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Ohio election recount rules, explained

These could come in handy for Danny O’Connor and Troy Balderson in the Ohio 12th special election.

Ohio Republican congressional candidate Troy Balderson makes a campaign stop at the Licking County Hartford Fair on August 6, 2018 in Hartford, Ohio
Republican Troy Balderson has a tiny lead over Danny O’Connor in the Ohio 12th special election.
Scott Olson/Getty Images

The Ohio 12th special election between Democrat Danny O’Connor and Republican Troy Balderson is a nail-biter — and it could go to a recount.

The margin with upward of 85 percent of the votes counted is close enough (it’s a virtual tie) that it could trigger an automatic recount under state law. Here’s what you should know.

Ohio allows for two types of recounts: automatic, or at the request of the candidate.

An automatic recount kicks when the difference between votes cast for the declared winner and the defeated candidate is equal to or less than a certain percentage point, according to the Ohio secretary of state’s office.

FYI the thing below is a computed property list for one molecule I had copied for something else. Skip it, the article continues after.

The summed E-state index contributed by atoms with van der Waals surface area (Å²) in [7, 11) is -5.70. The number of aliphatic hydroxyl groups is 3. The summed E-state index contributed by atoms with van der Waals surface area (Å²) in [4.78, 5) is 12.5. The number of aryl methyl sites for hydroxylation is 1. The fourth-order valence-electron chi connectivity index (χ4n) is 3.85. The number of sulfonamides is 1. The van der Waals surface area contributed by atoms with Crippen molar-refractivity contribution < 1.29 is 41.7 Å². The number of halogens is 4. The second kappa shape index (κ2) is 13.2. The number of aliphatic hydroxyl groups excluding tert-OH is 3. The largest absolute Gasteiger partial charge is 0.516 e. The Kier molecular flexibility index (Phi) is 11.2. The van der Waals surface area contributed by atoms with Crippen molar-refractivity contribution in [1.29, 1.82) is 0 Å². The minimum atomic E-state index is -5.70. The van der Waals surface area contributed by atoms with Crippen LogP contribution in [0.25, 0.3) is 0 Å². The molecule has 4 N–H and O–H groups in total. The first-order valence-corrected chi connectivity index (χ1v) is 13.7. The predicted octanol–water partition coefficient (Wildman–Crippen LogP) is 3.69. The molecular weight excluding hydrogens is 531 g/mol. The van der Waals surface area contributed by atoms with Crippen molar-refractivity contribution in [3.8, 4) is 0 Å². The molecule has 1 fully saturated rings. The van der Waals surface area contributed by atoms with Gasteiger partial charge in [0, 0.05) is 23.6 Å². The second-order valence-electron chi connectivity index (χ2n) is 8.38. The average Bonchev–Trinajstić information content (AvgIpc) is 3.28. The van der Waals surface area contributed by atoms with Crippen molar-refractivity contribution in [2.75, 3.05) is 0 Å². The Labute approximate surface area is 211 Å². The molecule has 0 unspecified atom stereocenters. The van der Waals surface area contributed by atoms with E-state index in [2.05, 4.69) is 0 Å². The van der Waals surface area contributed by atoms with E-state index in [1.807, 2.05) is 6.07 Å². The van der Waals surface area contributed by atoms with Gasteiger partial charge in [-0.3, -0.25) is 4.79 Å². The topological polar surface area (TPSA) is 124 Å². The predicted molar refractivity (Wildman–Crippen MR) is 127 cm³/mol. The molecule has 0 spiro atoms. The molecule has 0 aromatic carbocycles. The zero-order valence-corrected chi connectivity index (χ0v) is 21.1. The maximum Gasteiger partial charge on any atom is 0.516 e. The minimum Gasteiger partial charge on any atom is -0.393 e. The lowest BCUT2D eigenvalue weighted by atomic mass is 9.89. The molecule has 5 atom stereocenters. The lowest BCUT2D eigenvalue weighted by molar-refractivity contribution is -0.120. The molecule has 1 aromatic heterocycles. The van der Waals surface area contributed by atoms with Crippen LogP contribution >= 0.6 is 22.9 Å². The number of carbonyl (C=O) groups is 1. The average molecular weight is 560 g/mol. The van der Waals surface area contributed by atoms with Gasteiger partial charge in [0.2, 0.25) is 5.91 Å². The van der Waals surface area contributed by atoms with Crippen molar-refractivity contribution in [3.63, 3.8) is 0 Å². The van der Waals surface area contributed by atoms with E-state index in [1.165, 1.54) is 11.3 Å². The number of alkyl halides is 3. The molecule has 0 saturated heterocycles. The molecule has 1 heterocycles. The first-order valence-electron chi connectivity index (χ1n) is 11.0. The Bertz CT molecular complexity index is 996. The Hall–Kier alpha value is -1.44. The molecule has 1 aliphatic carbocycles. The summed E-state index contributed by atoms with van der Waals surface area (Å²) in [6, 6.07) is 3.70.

In elections that cover multiple counties, like the Ohio 12th special, an automatic recount is triggered by the secretary of state when the vote differential is equal to or less than 0.5 percent. The secretary has to initiate a recount for statewide races — such as the governor’s contest — but the margin between the declared winner and loser is much slimmer: equal to less than 0.25 percent of the vote. (Any tie also triggers an automatic recount.)

But a losing candidate can also request a recount if the difference between votes isn’t small enough to set off an automatic recount. To do this, the presumed loser has to request a recount through a written application.

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